Praise be to Allah.
The beard is the hair that grows on the cheeks and chin.
Ibn Manzoor said quoting from Ibn Sayyidih:
Lihyah (beard) includes the hair that grows on the cheeks and the chin.
Lisaan al-‘Arab, 15/243
The hair that grows on the bones that are level with the channel of the ear – the cheekbones – is part of the beard and it is not permissible to pluck it or shave it.
Shaykh Muhammad ibn Saalih al-‘Uthaymeen (may Allaah have mercy on him) was asked about what is meant by the beard. He replied:
The extent of the beard is from the cheekbones, level with the channel of the ears, until the bottom of the face. It includes the hair that grows on the cheeks.
It says in al-Qaamoos al-Muheet (p. 387): Lihyah (beard) is the hair of the cheeks and chin.
Based on this, the one who says that the hair that grows on the cheeks is not part of the beard must bring proof of that.
Majmoo’ Fataawa Ibn ‘Uthaymeen, 11/question no. 49
He (may Allaah have mercy on him) was also asked: Are the cheeks part of the beard?
He replied: Yes, the cheeks are part of the beard, because this is what is implied by the language in which sharee’ah came. Allaah says (interpretation of the meaning):
“Verily, We have sent it down as an Arabic Qur’aan in order that you may understand”
“He it is Who sent among the unlettered ones a Messenger (Muhammad) from among themselves, reciting to them His Verses, purifying them (from the filth of disbelief and polytheism), and teaching them the Book (this Qur’aan, Islamic laws and Islamic jurisprudence) and Al‑Hikmah (As‑Sunnah)”
Hence it is known that the meanings brought in the Qur’aan and Sunnah are the meanings indicated by the Arabic language, but if there is a particular shar’i meaning it should be interpreted in that manner. For example, salaah in Arabic means supplication (as in du’aa’), but in shar’i terminology it refers to the specific, well known act of worship (prayer), so when it is mentioned in the Qur’aan and Sunnah, it is to be understood in the shar’i sense, unless there is any indication to the contrary.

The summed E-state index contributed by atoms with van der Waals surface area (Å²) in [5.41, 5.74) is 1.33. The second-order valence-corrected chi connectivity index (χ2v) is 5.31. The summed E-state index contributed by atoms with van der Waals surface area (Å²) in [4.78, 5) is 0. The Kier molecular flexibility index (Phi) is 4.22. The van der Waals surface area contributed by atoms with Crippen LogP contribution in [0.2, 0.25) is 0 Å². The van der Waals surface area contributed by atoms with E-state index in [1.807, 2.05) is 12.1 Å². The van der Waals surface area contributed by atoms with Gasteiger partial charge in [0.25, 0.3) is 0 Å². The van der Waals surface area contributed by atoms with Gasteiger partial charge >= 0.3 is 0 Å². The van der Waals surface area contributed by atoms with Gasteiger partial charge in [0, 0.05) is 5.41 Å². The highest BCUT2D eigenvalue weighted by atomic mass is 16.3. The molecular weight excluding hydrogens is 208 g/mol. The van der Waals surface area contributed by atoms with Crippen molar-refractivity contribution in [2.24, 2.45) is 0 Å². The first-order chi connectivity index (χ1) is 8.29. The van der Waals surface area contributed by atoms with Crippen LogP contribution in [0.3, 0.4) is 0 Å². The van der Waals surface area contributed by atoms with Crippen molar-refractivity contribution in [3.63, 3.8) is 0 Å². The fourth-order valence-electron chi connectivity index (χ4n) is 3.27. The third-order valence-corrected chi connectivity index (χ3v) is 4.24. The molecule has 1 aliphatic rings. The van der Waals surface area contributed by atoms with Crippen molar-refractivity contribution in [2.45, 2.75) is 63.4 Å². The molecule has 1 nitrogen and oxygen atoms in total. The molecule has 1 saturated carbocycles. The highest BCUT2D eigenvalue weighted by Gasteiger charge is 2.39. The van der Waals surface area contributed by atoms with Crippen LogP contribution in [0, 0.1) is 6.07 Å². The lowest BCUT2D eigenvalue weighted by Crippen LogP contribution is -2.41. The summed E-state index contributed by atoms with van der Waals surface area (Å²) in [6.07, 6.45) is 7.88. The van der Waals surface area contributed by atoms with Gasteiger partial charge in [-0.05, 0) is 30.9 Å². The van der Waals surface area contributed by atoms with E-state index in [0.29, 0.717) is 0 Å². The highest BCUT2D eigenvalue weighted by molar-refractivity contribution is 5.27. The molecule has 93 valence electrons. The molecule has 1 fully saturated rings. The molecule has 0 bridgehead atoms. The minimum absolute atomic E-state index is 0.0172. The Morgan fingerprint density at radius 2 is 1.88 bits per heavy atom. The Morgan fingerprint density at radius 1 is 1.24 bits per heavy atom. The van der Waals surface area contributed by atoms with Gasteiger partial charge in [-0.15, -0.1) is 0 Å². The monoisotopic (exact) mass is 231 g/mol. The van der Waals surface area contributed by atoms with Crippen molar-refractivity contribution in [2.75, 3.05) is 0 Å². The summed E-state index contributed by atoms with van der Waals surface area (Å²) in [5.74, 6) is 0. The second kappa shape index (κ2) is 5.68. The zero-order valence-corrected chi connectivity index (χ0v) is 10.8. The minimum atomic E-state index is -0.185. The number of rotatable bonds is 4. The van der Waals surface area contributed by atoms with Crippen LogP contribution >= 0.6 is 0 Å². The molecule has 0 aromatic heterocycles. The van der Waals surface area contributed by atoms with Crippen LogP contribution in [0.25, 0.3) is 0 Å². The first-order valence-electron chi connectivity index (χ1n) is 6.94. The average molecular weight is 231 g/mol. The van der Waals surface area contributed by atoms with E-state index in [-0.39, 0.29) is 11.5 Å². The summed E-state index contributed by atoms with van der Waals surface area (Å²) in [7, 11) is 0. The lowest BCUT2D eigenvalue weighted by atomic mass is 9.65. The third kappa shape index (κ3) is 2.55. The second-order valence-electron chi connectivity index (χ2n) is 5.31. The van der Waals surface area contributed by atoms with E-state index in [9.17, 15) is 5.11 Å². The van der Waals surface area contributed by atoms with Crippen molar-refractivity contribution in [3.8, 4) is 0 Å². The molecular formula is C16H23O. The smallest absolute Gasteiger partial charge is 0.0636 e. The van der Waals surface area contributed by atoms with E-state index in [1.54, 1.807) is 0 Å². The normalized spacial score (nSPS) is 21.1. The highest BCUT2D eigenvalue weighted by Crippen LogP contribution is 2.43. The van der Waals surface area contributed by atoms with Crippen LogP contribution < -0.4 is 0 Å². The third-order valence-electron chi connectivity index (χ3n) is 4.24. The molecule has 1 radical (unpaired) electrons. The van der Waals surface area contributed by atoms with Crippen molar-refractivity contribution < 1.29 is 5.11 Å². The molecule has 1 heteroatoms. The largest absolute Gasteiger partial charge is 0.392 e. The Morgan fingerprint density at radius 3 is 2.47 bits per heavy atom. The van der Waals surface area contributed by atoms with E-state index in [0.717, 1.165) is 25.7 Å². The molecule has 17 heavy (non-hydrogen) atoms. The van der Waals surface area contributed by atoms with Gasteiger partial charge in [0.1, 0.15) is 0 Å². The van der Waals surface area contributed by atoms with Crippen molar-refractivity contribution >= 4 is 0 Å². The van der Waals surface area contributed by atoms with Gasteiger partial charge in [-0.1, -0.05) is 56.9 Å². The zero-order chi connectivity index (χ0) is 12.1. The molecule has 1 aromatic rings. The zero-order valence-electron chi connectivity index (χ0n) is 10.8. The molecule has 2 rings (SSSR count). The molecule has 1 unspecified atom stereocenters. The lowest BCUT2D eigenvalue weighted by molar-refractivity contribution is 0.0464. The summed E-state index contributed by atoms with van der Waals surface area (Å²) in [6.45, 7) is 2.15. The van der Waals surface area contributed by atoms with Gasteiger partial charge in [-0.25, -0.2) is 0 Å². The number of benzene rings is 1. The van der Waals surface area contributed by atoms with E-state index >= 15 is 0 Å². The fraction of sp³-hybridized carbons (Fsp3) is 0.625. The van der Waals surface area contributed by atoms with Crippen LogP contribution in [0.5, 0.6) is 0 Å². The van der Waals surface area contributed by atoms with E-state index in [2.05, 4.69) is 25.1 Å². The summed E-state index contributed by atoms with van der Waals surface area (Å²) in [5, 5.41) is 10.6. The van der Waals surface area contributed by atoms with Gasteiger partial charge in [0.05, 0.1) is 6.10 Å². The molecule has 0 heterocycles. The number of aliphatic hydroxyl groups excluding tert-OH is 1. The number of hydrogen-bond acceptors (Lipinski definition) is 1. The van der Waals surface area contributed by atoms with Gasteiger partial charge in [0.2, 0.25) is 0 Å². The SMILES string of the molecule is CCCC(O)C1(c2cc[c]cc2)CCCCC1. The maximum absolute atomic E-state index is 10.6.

Based on this, Islam does not ascribe any particular shar’i meaning to the word lihyah (beard), so it is to be understood in its linguistic sense, and in Arabic it refers to the hair that grows on the cheeks and chin, from the cheekbone that is level with the channel of the ears to the jawbone.
It says in al-Qamoos: Lihyah (beard) is the hair of the cheeks and chin. Similarly it also says in Fath al-Baari, p. 35; vol. 10, al-Salafiyyah edition: It is a name for that which grows on the cheeks and chin.
Thus it is clear that the cheeks are part of the beard, and the believer must be patient in obeying Allaah and His Messenger (peace and blessings of Allaah be upon him), even if it is strange among his own race or people. Glad tidings to the strangers.
It should be noted that truth is weighed according to the Book of Allaah and the Sunnah of His Messenger (peace and blessings of Allaah be upon him); it is not weighed according to what people do that goes against the Qur’aan and Sunnah. We ask Allaah to make us and our Muslim brothers steadfast in adhering to the truth.
Majmoo’ Fataawa Ibn ‘Uthaymeen, 11/question no 50.
As for the hair that grows on the neck, it is not part of the beard. Imam Ahmad (may Allaah have mercy on him) stated that there is nothing wrong with removing hair that is beneath the pharynx, as it says in al-Insaaf (1/250), because it is not part of the beard.
Shaykh Muhammad al-Safareeni said:
The reliable point of view, as it says in al-Iqnaa’ and elsewhere, is that it is not makrooh to remove hair that is beneath the pharynx.
Ghidha’ al-Albaab Sharh Manzoomat al-Adaab, 1/433
See also question no. 9037
And Allaah knows best.